An unscientific survey shows the most-viewed TV comedy shows tend keep the humor to a measured pace.
Americans might do well to notice Tina Maze, the Michael Jordan of an under-appreciated spectator sport.
Grandmasters consider one of chess's ages-old questions.
A new book celebrates the morbid motif's 20th-century resurgence on the covers of comic books, pulp fiction, and other paperbacks.
But the reasons why people feel bad have shifted over the decades. Here's a brief history.
The discovery of a rare folio of The Bard's works add to the claim that Shakespeare was a secret Catholic.
The creator of a new documentary outlines how closely farmworkers' lives are connected to what's on grocery-store shelves
The Flash's Iris West is the latest supporting character to be kept in the dark about crucial info—and thus forced to become a killjoy.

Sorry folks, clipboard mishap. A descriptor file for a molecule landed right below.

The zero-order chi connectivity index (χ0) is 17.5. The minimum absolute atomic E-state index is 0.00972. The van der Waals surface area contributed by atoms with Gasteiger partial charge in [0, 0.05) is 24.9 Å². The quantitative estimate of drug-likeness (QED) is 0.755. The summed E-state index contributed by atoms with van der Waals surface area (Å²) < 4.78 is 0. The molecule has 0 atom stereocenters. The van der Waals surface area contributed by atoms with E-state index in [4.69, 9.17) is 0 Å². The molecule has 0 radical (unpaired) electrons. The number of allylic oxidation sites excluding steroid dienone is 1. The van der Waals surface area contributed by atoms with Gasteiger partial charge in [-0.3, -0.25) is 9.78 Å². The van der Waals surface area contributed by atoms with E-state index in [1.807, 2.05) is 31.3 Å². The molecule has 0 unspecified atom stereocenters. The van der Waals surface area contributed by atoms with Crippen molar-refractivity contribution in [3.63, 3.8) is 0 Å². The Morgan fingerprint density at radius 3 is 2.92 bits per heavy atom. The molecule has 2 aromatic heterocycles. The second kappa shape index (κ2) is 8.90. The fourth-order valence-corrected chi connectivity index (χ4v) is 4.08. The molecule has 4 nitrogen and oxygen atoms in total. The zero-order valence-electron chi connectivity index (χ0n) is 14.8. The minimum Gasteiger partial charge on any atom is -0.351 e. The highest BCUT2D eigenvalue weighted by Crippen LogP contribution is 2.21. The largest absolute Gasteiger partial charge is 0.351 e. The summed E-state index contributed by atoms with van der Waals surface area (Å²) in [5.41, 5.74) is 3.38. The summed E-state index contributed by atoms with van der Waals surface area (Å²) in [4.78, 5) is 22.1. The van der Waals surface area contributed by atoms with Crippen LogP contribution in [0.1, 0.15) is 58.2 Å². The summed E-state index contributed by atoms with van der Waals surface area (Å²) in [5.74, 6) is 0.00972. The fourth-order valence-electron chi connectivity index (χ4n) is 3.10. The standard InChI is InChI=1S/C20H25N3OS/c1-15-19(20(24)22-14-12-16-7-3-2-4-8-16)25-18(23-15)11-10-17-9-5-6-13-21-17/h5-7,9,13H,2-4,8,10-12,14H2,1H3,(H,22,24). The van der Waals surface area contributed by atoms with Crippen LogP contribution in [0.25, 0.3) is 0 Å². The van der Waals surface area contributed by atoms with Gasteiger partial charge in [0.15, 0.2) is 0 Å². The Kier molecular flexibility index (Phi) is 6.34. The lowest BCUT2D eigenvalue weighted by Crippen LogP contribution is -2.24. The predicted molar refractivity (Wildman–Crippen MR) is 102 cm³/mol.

The modestly amusing spinoff, assessed by its target demographic
Before trick-or-treating came along, there was "Thanksgiving masking" and "Ragamuffin Day."
Just as the main plot gets mind-numbingly complicated, the mid-season finale shakes things up.
Robbie Rogers's new autobiography is dull—and that’s not a bad thing.
Nick Drake, who died 40 years ago, was too ethereal to compete with 1970s showmen like David Bowie and Elton John. But he was the perfect musician for the digital era.
Brian K. Vaughan and Fiona Staples's comic-book epic proves there's still room for originality in the over-franchised world of sci-fi.
The Arsenal coach's brand of soccer brings plenty of joy, but not always victory.
Prediction: The Independent Spirit Award's nominations this year will look a lot like the Academy's.
An interview with Daniel Pink, the bestselling author of Drive and the host of Crowd Control, a new show on human behavior on the National Geographic Channel
A new biography co-authored by the home of the Copyright Office is alleged to lift text from at least five different sources with no attribution.
For its dazzling mid-season finale, the series spotlights the turbulent points of view of five different players involved in Cary's trial.
In movies, whites protect all of humanity; blacks usually protect their neighborhoods.